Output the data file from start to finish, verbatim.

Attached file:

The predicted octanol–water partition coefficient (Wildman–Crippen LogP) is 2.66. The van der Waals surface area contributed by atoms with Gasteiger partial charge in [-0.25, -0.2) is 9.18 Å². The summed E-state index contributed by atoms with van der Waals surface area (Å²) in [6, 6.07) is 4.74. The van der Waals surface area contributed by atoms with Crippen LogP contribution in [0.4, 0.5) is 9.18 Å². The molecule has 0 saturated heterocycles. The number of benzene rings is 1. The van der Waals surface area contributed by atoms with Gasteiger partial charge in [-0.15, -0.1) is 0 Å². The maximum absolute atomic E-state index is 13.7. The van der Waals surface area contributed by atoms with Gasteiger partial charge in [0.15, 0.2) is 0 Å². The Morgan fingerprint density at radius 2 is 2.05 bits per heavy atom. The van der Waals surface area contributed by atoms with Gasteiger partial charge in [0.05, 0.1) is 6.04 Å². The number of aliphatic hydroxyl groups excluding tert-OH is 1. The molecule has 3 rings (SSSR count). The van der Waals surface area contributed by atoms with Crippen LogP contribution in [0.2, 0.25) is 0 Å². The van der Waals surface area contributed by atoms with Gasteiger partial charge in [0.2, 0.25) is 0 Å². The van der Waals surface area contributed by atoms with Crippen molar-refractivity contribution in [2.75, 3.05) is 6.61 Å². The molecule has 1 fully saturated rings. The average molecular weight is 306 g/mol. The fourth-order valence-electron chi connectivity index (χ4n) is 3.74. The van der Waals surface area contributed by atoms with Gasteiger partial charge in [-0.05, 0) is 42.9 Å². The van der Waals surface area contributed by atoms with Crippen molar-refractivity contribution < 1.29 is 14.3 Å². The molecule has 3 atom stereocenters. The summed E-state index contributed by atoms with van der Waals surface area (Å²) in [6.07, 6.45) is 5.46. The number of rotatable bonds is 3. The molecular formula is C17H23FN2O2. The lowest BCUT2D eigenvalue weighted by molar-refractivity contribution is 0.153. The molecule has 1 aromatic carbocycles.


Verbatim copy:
The predicted octanol–water partition coefficient (Wildman–Crippen LogP) is 2.66. The van der Waals surface area contributed by atoms with Gasteiger partial charge in [-0.25, -0.2) is 9.18 Å². The summed E-state index contributed by atoms with van der Waals surface area (Å²) in [6, 6.07) is 4.74. The van der Waals surface area contributed by atoms with Crippen LogP contribution in [0.4, 0.5) is 9.18 Å². The molecule has 0 saturated heterocycles. The number of benzene rings is 1. The van der Waals surface area contributed by atoms with Gasteiger partial charge in [-0.15, -0.1) is 0 Å². The maximum absolute atomic E-state index is 13.7. The van der Waals surface area contributed by atoms with Gasteiger partial charge in [0.15, 0.2) is 0 Å². The Morgan fingerprint density at radius 2 is 2.05 bits per heavy atom. The van der Waals surface area contributed by atoms with Gasteiger partial charge in [0.05, 0.1) is 6.04 Å². The number of aliphatic hydroxyl groups excluding tert-OH is 1. The molecule has 3 rings (SSSR count). The van der Waals surface area contributed by atoms with Crippen LogP contribution in [0.2, 0.25) is 0 Å². The van der Waals surface area contributed by atoms with Gasteiger partial charge in [0.2, 0.25) is 0 Å². The van der Waals surface area contributed by atoms with Crippen molar-refractivity contribution in [2.75, 3.05) is 6.61 Å². The molecule has 1 fully saturated rings. The average molecular weight is 306 g/mol. The fourth-order valence-electron chi connectivity index (χ4n) is 3.74. The van der Waals surface area contributed by atoms with Gasteiger partial charge in [-0.05, 0) is 42.9 Å². The van der Waals surface area contributed by atoms with Crippen molar-refractivity contribution < 1.29 is 14.3 Å². The molecule has 3 atom stereocenters. The summed E-state index contributed by atoms with van der Waals surface area (Å²) in [6.07, 6.45) is 5.46. The number of rotatable bonds is 3. The molecular formula is C17H23FN2O2. The lowest BCUT2D eigenvalue weighted by molar-refractivity contribution is 0.153. The molecule has 1 aromatic carbocycles.